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Open Access Highly Accessed Research article

Molecular analysis of Mycobacterium isolates from extrapulmonary specimens obtained from patients in Mexico

Cosme Alvarado-Esquivel1*, Nora García-Corral2, David Carrero-Dominguez3, José Antonio Enciso-Moreno4, Teodoro Gurrola-Morales5, Leopoldo Portillo-Gómez6, Rudi Rossau7 and Wouter Mijs7

Author Affiliations

1 Department of Microbiology, Faculty of Medicine, Juárez University of Durango State, Durango, Mexico

2 Department of Pharmacology, Faculty of Medicine, Juárez University of Durango State, Durango, Mexico

3 Regional Laboratory of Epidemiological Reference, Mexican Social Security Institute, Guadalajara, Mexico

4 Medical Research Unit, Mexican Social Security Institute, Zacatecas, México

5 Department of Pathology, Faculty of Medicine, Juárez University of Durango State, Durango, Mexico

6 Department of Microbiology and Parasitology, University Center of Health Sciences, University of Guadalajara, Guadalajara, Mexico

7 R&D Diagnostics, Innogenetics NV, Gent, Belgium

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BMC Clinical Pathology 2009, 9:1  doi:10.1186/1472-6890-9-1

Published: 9 March 2009

Abstract

Background

Little information is available on the molecular epidemiology in Mexico of Mycobacterium species infecting extrapulmonary sites in humans. This study used molecular methods to determine the Mycobacterium species present in tissues and body fluids in specimens obtained from patients in Mexico with extrapulmonary disease.

Methods

Bacterial or tissue specimens from patients with clinical or histological diagnosis of extrapulmonary tuberculosis were studied. DNA extracts from 30 bacterial cultures grown in Löwenstein Jensen medium and 42 paraffin-embedded tissues were prepared. Bacteria were cultured from urine, cerebrospinal fluid, pericardial fluid, gastric aspirate, or synovial fluid samples. Tissues samples were from lymph nodes, skin, brain, vagina, and peritoneum. The DNA extracts were analyzed by PCR and by line probe assay (INNO-LiPA MYCOBACTERIA v2. Innogenetics NV, Gent, Belgium) in order to identify the Mycobacterium species present. DNA samples positive for M. tuberculosis complex were further analyzed by PCR and line probe assay (INNO-LiPA Rif.TB, Innogenetics NV, Gent, Belgium) to detect mutations in the rpoB gene associated with rifampicin resistance.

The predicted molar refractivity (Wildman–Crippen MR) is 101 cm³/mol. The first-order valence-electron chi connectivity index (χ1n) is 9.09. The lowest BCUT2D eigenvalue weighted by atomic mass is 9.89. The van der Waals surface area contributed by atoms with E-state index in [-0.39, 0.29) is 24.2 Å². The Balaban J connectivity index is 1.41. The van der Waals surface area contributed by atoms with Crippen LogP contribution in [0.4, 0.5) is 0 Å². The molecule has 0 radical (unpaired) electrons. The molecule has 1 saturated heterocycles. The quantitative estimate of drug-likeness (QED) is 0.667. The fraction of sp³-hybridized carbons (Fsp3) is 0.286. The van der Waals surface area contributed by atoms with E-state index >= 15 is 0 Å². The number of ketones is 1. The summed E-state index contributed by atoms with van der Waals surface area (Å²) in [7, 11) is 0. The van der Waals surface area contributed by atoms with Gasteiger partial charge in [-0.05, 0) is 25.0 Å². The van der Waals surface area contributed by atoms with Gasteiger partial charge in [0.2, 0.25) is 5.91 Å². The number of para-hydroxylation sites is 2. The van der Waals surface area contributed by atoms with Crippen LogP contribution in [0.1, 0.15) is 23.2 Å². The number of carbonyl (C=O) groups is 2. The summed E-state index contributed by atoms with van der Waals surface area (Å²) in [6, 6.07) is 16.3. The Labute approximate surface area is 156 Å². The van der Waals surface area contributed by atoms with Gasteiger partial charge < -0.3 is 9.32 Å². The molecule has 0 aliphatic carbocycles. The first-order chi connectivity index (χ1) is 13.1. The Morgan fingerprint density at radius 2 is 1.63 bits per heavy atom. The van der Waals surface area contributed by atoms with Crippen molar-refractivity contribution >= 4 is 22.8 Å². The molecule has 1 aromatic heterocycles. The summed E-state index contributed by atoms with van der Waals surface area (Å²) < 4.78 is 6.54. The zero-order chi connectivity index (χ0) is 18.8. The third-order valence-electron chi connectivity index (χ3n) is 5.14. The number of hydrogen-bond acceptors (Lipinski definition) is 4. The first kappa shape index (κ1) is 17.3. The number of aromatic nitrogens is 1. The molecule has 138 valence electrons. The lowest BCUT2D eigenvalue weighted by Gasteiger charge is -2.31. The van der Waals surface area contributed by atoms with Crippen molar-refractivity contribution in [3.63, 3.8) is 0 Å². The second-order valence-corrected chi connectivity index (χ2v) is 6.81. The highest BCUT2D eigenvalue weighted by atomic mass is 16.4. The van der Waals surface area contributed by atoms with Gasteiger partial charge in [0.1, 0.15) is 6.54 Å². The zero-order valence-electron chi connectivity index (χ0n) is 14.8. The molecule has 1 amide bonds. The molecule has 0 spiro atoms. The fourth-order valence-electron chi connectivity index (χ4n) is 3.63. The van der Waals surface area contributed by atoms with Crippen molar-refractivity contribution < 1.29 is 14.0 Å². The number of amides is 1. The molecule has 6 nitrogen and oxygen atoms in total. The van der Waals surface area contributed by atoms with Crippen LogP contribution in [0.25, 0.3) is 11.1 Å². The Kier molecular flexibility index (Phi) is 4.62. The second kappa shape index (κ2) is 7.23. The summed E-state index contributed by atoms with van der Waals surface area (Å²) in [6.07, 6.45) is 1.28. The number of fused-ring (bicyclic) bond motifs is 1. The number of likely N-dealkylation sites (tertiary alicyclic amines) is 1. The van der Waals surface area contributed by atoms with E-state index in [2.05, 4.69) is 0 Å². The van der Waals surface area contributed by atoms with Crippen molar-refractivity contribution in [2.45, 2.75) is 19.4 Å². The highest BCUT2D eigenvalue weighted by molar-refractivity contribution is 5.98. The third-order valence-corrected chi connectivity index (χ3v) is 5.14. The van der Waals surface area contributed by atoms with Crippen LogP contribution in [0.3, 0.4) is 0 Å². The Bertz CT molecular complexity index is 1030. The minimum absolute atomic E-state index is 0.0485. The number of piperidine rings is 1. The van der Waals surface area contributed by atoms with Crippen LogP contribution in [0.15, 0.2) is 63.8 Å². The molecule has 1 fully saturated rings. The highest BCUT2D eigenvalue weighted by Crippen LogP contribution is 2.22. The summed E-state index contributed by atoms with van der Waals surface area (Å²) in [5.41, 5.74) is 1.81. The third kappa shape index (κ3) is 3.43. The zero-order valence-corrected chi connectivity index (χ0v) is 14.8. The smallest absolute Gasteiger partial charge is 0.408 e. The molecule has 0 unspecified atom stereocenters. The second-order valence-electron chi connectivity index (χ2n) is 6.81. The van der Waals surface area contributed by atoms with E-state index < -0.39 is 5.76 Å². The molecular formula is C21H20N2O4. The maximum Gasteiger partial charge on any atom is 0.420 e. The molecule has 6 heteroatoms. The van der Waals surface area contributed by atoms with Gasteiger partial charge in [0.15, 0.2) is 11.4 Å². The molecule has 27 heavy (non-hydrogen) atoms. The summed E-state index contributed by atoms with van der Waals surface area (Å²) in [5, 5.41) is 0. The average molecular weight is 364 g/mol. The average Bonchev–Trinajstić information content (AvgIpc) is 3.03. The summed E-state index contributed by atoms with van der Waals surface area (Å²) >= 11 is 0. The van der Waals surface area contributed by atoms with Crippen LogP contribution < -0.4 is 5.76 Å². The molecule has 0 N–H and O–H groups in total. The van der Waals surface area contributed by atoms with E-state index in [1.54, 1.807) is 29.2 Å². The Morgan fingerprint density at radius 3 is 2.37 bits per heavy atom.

Results

Of the 72 DNA extracts, 26 (36.1%) and 23 (31.9%) tested positive for Mycobacterium species by PCR or line probe assay, respectively. In tissues, M. tuberculosis complex and M. genus were found in lymph nodes, and M. genus was found in brain and vagina specimens. In body fluids, M. tuberculosis complex was found in synovial fluid. M. gordonae, M. smegmatis, M. kansasii, M. genus, M. fortuitum/M. peregrinum complex and M. tuberculosis complex were found in urine. M. chelonae/M. abscessus was found in pericardial fluid and M. kansasii was found in gastric aspirate. Two of M. tuberculosis complex isolates were also PCR and LiPA positive for the rpoB gene. These two isolates were from lymph nodes and were sensitive to rifampicin.

Conclusion

1) We describe the Mycobacterium species diversity in specimens derived from extrapulmonary sites in symptomatic patients in Mexico; 2) Nontuberculous mycobacteria were found in a considerable number of patients; 3) Genotypic rifampicin resistance in M. tuberculosis complex infections in lymph nodes was not found.